And Amri moved around a lot: from the small town of Emmerich on the Rhine to Dortmund and then to Oberhausen, to Berlin and back again, from the mosque to acquaintances and back to the mosque again. Whenever it appears that he had changed states, the state-level police authority (LKA) in North Rhine-Westphalia shifts responsibility to Berlin, and vice versa. When studying the files, one gets the impression that every time he moved location, there was a sigh of relief from an office in the state he just left.
In early March 2016, the investigators analysing Amri's cell phone date stumbled upon a conversation he had on February 2 with two Islamists on the chat program Telegram. The two men used Libyan cell numbers and were apparently near the Libyan town of Sirte. He wants to marry one of their sisters, said Amri. When his counterpart did not immediately understand, he whispered, it's about dugma, which in the Islamist scene means "trigger." According to BKA, the word is used by Islamists as a synonym for a suicide attack.
But then his interlocutor got it. Amri should not use the word again, the man reprimanded him in an audio message that he then sent. They agreed on a code: Amri should communicate to a contact person in Germany that he wants to "serve the religion of God no matter what means." The man will bring him to another brother "and direct him." And be careful on the telephone, the man in Libya warned. Don't call home as the Tunisian authorities are on alert. Shots can be heard in the background. God will unite them in paradise, said the man, whose number Amri stored under an entry: "Malek-ISIS."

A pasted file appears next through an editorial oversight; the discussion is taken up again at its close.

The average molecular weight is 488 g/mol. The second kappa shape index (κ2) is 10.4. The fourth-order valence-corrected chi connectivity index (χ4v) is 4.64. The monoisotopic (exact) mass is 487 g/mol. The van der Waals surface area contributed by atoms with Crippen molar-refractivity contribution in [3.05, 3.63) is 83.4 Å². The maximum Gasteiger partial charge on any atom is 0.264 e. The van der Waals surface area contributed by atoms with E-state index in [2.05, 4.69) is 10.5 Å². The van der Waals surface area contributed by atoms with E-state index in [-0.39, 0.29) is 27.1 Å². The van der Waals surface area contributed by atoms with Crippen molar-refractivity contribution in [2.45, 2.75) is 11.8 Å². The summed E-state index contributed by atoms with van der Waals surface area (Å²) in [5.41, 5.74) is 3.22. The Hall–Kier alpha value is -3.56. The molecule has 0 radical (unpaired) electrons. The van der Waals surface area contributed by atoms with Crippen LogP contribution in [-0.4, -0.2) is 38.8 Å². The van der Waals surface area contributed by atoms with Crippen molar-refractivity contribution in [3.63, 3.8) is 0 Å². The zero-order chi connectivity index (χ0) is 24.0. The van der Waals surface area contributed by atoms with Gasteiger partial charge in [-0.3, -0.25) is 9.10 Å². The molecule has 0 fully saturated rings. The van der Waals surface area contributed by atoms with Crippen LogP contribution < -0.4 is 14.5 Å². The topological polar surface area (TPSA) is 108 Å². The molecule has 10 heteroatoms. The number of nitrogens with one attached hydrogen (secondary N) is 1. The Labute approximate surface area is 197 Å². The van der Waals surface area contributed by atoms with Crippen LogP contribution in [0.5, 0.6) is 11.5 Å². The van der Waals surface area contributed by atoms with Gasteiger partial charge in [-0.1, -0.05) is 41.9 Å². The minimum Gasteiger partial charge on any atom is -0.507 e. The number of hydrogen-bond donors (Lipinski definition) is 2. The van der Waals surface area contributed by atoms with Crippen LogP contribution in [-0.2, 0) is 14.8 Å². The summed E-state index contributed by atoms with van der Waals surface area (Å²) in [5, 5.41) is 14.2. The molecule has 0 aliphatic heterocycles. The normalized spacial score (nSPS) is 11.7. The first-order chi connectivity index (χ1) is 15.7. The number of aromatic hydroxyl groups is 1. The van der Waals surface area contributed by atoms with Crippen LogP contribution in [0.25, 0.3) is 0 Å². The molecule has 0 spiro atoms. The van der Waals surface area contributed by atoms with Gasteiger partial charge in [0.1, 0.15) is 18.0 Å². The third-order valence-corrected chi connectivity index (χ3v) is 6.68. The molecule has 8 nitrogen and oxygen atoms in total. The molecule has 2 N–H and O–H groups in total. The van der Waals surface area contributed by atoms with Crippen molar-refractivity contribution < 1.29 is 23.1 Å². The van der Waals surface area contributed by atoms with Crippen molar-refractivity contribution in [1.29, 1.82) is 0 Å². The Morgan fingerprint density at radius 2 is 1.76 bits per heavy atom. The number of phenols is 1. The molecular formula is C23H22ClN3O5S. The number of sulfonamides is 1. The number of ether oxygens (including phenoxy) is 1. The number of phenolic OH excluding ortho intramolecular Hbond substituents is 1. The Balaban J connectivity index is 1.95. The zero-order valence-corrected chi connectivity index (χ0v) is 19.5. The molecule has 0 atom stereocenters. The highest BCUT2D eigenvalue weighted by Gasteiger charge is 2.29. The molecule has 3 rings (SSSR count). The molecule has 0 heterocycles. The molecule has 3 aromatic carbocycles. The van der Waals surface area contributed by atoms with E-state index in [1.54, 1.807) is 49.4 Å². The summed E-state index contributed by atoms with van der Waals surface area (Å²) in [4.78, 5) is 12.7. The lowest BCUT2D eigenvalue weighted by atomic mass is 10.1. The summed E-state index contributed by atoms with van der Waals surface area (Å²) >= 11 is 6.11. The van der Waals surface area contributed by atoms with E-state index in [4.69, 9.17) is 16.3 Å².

When the investigators listened to the audio files on Amri's mobile phone, they noted: Amri announced "in a roundabout way that he is in Germany to commit a suicide attack."
At the latest, in March 2016, it should have been clear to all parties that the undercover agent wasn't talking nonsense, and that the assessment of the North Rhine-Westphalian police officers was correct, not the BKA's. Amri was not only a supporter of IS, but also well networked. And above all: determined.
The two men in Libya, with whom Amri chatted, were Tunisians. Perhaps Amri knew them from home. In Emmerich, in the refugee shelter, he had passed around pictures of black-clad fighters. These were relatives, he claimed at that time: cousins, an uncle, allegedly all with IS.
What kind of family is he from? Did his radicalization begin in Italy and Germany, or before in Tunisia?